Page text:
Seeds, spuds and cyanide—poisonous pantry favourites
Is anyone else sick of seeing preachy health food articles? We’re told to be afraid of fat and scared of sugar. “Soft drinks will kill you, and bacon causes cancer.”
It gets a bit tiring having all my poor lifestyle choices judged by society. If loaded brownie milkshakes are wrong, then I don’t want to be right.
But now it turns out those fruits and vegetables they keep harping on about could be the real killers.
Some of those so-called ‘healthy foods’ are actually concealing toxic chemicals. And they may try to slip you some poison in your next meal.
So are you harbouring any food fugitives in your crisper? Let’s take a look.
You don’t need a wicked stepmother to be poisoned by an apple.
Apples can kill you all on their own, using their secret deadly weapon.
A mother lion may maul the face of anything that comes between her and her cubs, and it turns out plants have their own clever way of defending their offspring.
Seeds of some fruiting plants, like apples, cherries and peaches, contain amygdalin. Amygdalin is a cyanide and sugar compound. When it mixes with digestive enzymes, it degrades into toxic hydrogen cyanide.
In other words, when you swallow an apple’s precious seeds, they fight back by turning to poison in your tummy.
But don’t let that put you off your next red delicious. Apple seeds are built tough and resistant to digestive juices. So to release any cyanide at all, you’d have to chew the seeds first.
Let’s say you did chew the seeds (please don’t do this at home)—how many would it take to kill you?
According to a report by the World Health Organization, death by cyanide ingestion usually occurs after absorption of 1.4mg per kilogram of body weight. The New Zealand Food Safety Authority reports the cyanogen content of an apple seed is around 700mg/kg.
So let’s do some maths. If one apple seed weighs 0.7g and the average apple contains eight seeds, that’s around 5.6 grams of seeds. Together, these seeds could contain 3.92mg of cyanide.
It would take 98mg of cyanide to kill a 70kg person—that’s the equivalent of 25 apples or 200 apple seeds.
You’re unlikely to ever consume this number of seeds at once. And if you happen to chew and swallow a couple, the few milligrams of released cyanide will just be processed the natural way without dramas.
Put it this way—you’re more likely to choke on the seeds than be poisoned by them, but it’s still not a good idea to smash an apple seed smoothie.
Potatoes are a firm family favourite. They bring us joy in the form of hash browns, fries and cheesy potato bakes. How could something so delicious ever betray us? Well it turns out if you neglect your potatoes, they just might turn on you.
I’m sure everyone’s had that moment of finding a forgotten potato in their pantry. It’s started growing sprouts and has a greenish tinge to it. Is it still safe to eat?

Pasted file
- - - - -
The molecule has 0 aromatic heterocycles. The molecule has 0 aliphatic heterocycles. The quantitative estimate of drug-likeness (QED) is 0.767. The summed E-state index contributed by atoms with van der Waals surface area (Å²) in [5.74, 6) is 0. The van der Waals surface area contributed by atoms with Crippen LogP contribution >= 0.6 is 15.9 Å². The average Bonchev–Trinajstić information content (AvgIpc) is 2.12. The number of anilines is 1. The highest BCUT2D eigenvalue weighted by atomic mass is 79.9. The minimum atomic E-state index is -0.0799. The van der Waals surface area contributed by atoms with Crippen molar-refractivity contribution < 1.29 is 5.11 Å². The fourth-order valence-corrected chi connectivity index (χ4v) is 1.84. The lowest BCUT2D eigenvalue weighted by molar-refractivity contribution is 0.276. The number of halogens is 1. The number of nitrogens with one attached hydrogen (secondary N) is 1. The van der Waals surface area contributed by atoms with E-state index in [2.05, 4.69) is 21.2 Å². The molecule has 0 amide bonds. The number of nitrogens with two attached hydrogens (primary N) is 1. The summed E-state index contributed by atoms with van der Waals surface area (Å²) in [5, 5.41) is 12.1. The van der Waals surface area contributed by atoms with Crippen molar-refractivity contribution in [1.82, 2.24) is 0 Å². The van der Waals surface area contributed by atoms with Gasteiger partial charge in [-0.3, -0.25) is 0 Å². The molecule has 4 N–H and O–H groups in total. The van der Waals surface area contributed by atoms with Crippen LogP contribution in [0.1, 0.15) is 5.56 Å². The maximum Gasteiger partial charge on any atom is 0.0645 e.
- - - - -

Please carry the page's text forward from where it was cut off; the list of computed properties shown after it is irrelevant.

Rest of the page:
In this case, green does not mean go. It’s actually a warning sign that toxins may be present.
In the plant world, potatoes are a strong, independent vegetable that don’t need no soil. They are still living and metabolising well after they’re dug out of the ground.
They’re also producing chemicals—depending on what sort of light they’re exposed to. Some light causes spuds to produce chlorophyll.
Chlorophyll is a pigment found in all green plants, and it’s what gives old potatoes that green tinge. But it’s not the chlorophyll you have to worry about.
The same processes that make chlorophyll can also make a toxic chemical called solanine. Solanine exists naturally in the stem and leaves of potatoes. It’s commonly found in the nightshade family, which includes potatoes, eggplants and tomatoes. Solanine is a natural pesticide, designed to deter animals coming over for a munch.
When you abandon your potatoes and expose them to unflattering light, they get mad. And they start plotting your doom in the form of potato poisoning. The solanine they produce can cause a whole host of problems for humans that consume them. This can include diarrhoea and vomiting, and—while rare—death by potato is not unheard of!
But how much solanine is dangerous? This one is harder to work out, because fewer people die from solanine poisoning than cyanide. And it’s difficult to know the concentrations of solanine in a green potato.
A report by the University of Nebraska estimates a 10-fold increase in solanine when a potato is exposed to UV light. And that a 90kg person would need to eat 450g of an affected spud to reach toxic levels. That’s the equivilent of one large baked potato.
That’s why it’s best to store your spuds in a cool, dark place and try to eat them within 3 weeks of purchase. And if they start to go green—throw them out.
The final verdict
OK, so maybe fruits and vegetables aren’t quite as dangerous as I made them out to be. I may have been a tad salty, like the delicious fries my doctor says are giving me high blood pressure.
If the experts say we should have a healthy diet, we should probably listen to them.
But keep your wits about you. Plants have made it pretty clear they’re not going down without a fight. Avoid the poisonous parts, and remember, you can have too much of a good thing.